The Jaguar F-Pace has been a relatively left-field choice when it comes to mid-size luxury SUVs, with the segment dominated by the three German luxury carmakers.
Going by their numbers on the road, Audi’s Q5, BMW’s X3 and Mercedes’ GLC models are the most popular choices. But the latest F-Pace might just be more enticing this time, thanks to some much-needed improvements.
JAGUAR F-PACE: A NIP HERE, A TUCK THERE
The F-Pace looks more aggressive than before, with a more sculpted bonnet, larger grille and air intakes.
The grille features a new mesh design with what Jaguar calls “diamond detailing”. It also gets new slimmer LED headlights and “double chicane” tail-lights, which were first seen on the all-electric I-Pace.
More significant than the exterior changes are the enhancements made to the cabin. It is now more driver-focussed and convenient than before.
The new front seats have wider cushions and the centre console offers more storage space. Those window switches, which used to awkwardly sit on the window sill, have been moved to the armrest, making them more intuitive.
The biggest change here is that the dashboard has been totally digitised, with the analogue gauges replaced by a digital cluster with sharp graphics.
It is the infotainment system, though, that really catches your attention. The 11.4-inch Pivi Pro unit is housed in a magnesium frame, and its menu layout is intuitive.
Though not as showy as the panels in a Mercedes GLC, Jag’s new dashboard layout still looks good and is comparable to the one in an Audi Q5. The F-Pace’s instrument cluster also looks much better than the one in a BMW X3.
Other key enhancements include a new steering wheel (identical to the one used in the I-Pace) and the use of lighter coloured materials to lend the space more airiness. Oh, and the new gearshift lever/toggle works better than the previous dial.
STILL A SPORTY DRIVE
Performance is something that the Jaguar F-Pace always had, so it is good that this characteristic has remained unchanged. And this is where it differentiates itself from its direct competitors, because the F-Pace actually has nicer handling.
So, if you like driving, the F-Pace would be more to your liking. It reminds me of the last-generation X3, which despite being all-wheel-drive, felt like a rear-wheel-drive and had a communicative chassis.
This P250 R-Dynamic S variant tested here has a turbocharged 2-litre producing 247hp (250PS) and 365Nm. Paired to an 8-speed automatic, it gets this SUV from rest to 100km/h in a relatively quick 6.6 seconds.
That’s comparable to an X3 xDrive30i, which has similar outputs but is quicker, at 6.4 seconds.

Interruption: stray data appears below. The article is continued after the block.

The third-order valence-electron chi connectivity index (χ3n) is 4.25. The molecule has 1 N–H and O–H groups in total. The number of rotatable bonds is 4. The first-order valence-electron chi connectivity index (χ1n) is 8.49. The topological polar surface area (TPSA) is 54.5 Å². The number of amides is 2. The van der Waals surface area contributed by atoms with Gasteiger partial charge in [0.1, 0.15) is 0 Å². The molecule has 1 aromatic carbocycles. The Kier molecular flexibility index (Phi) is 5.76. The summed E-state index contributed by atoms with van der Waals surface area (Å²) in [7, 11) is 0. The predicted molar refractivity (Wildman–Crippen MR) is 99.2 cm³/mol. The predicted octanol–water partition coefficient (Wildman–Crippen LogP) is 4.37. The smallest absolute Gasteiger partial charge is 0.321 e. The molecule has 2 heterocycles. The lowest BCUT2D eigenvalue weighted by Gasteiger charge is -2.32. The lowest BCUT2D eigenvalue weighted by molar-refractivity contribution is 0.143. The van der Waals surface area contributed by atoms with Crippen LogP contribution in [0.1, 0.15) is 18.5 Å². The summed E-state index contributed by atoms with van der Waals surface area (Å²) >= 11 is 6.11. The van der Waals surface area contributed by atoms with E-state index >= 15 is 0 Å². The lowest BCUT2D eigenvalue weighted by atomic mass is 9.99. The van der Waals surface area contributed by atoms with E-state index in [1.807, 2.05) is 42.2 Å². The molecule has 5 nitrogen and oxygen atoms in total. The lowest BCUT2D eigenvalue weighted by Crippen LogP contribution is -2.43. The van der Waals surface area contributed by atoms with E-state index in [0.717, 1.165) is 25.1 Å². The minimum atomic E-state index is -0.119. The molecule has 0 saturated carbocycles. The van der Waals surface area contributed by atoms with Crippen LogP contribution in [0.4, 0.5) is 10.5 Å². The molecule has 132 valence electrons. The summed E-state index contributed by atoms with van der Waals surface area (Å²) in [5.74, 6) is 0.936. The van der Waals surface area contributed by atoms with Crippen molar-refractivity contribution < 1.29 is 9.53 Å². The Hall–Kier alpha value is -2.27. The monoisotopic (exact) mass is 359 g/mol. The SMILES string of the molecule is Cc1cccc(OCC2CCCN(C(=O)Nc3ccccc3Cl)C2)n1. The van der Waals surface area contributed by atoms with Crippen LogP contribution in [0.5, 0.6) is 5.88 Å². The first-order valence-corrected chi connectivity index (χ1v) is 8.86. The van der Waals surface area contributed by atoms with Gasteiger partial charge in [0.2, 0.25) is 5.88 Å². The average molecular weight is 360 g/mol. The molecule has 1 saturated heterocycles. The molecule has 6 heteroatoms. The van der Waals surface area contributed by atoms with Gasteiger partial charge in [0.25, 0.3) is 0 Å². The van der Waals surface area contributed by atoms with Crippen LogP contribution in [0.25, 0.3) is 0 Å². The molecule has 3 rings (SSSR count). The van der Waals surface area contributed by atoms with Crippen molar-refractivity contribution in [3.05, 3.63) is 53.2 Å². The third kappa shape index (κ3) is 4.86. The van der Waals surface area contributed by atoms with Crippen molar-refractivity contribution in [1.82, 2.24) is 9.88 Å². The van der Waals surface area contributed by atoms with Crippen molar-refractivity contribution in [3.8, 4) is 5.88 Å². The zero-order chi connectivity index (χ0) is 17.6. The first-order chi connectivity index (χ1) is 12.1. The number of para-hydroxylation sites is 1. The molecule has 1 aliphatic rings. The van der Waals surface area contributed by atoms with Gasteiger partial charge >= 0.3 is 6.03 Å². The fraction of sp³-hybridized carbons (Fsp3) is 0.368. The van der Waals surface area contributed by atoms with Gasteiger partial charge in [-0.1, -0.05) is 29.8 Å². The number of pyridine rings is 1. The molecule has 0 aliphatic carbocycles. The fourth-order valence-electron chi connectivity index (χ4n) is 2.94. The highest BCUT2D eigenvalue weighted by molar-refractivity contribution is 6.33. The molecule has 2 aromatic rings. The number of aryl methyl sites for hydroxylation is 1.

Straight-line speed only tells one part of the story, though. The Jaguar F-Pace feels more incisive than its rivals, and as the driver, it’s nice to feel more dialled in.
It is more confident when tucking its nose into corners, and leans less, too. Despite this, the ride remains comfortable enough, despite the dampers being firm-ish.
There is some weight to the steering, too, which was a nice surprise. Of course, more feedback could be better.
If there was one thing that could have been improved, it would be the drivetrain’s response when lifting off the accelerator.
Easing off the throttle should result in the vehicle slowing down due to engine braking, but it actually takes a moment for this to kick in. In the meantime, it feels like the car is coasting. A software tweak would probably solve this issue.
SOMETHING TO THINK ABOUT
The updates to the Jaguar F-Pace have made it more well-rounded and enabled it to offer what most drivers in this segment are looking for.
That means a fully digitised dashboard with a large touchscreen for the infotainment, an interior that feels airier and more upmarket, and more storage space. The handling is another plus, too.
The F-Pace’s only biggest shortcoming is that it remains a left-field choice. But for those who want to stand out in a crowd, that might be the most important consideration of all.
Jaguar F-Pace P250 R-Dynamic S 2.0 (A)
ENGINE 1997cc, 16-valves, inline-4, turbocharged
MAX POWER 247hp (250PS, 184kW) at 5500rpm
MAX TORQUE 365Nm at 1500-4000rpm
GEARBOX 8-speed automatic with manual select
POWER TO WEIGHT 134.8hp per tonne
0-100KM/H 6.6 seconds
TOP SPEED 217km/h
CONSUMPTION 12.8km/L (combined)
PRICE INCL. COE From $264,999 (after $15k VES surcharge)
AGENT Wearnes Automotive